The Color of Color Part I

The Color of Color Part I


Before the days of Sir Isaac Newton’s experiments with light passing through a prism back in the late 1600’s our common understanding of light was that it was all white and the prism itself somehow added color. What Newton showed, however, was that all color was already in the light and the prism simply separated the light into its various color spectrum. He did this by sending white light through one side, letting it separate and then recombined the colors into white light with a second prism. He also showed that if you take a single color of light, such as red, and put it through a prism, the light remains red. The entire world was amazed by the discovery that light is the source of all color.

The color wheel was developed to put order to the colors we have available. The wheel’s three primary colors are red, yellow and blue and are positioned at three evenly spaced points around the circle. These three colors are called “primary” because they cannot be created by mixing any other color. These three primary colors can then be mixed to create any other color in various proportions, but these three are the foundation of all colors used.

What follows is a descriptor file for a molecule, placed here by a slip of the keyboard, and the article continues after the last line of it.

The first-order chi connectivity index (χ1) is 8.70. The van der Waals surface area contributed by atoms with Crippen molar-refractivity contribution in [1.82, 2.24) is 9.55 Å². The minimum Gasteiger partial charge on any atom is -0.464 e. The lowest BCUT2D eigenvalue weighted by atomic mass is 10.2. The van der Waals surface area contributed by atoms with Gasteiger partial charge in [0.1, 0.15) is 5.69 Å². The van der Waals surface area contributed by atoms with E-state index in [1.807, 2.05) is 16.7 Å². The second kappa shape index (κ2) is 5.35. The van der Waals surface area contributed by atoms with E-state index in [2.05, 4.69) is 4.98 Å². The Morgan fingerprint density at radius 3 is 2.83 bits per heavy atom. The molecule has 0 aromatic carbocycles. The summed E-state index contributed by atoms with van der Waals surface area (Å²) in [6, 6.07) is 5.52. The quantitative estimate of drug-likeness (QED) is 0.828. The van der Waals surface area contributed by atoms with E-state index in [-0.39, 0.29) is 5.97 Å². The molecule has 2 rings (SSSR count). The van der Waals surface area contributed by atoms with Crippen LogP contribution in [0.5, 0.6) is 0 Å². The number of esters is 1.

Then there are the “secondary” colors which are created by combining any two of the primary colors. After that you can mix a primary with its neighboring secondary color together and get six tertiary colors.

The color wheel is further organized into what artist refers to as cool and warm colors. By dividing the wheel in half you can find two groups of six colors, six warm and six cool. From these 12 colors all that we consider fundamentally vital to create our world of art is developed.

This can all be very confusing, which is why it is one of the foundational concepts I teach in my workshops on color. Understanding the color wheel is one of the secrets to taking your art to the next level.


  • Just tried my first painting that I tried very hard to get the lighting right… It was very difficult for me, but in trying to concentrate and seeing where the sun is at in the painting , then trying to create the illusion of that light shining through. Was not easy, but was intriguing at the same time! Before I knew it 5 hours passed, felt like 1. I loved trying this.

    Debra Bearce
  • This is so difficult for me

    Sandra Runge

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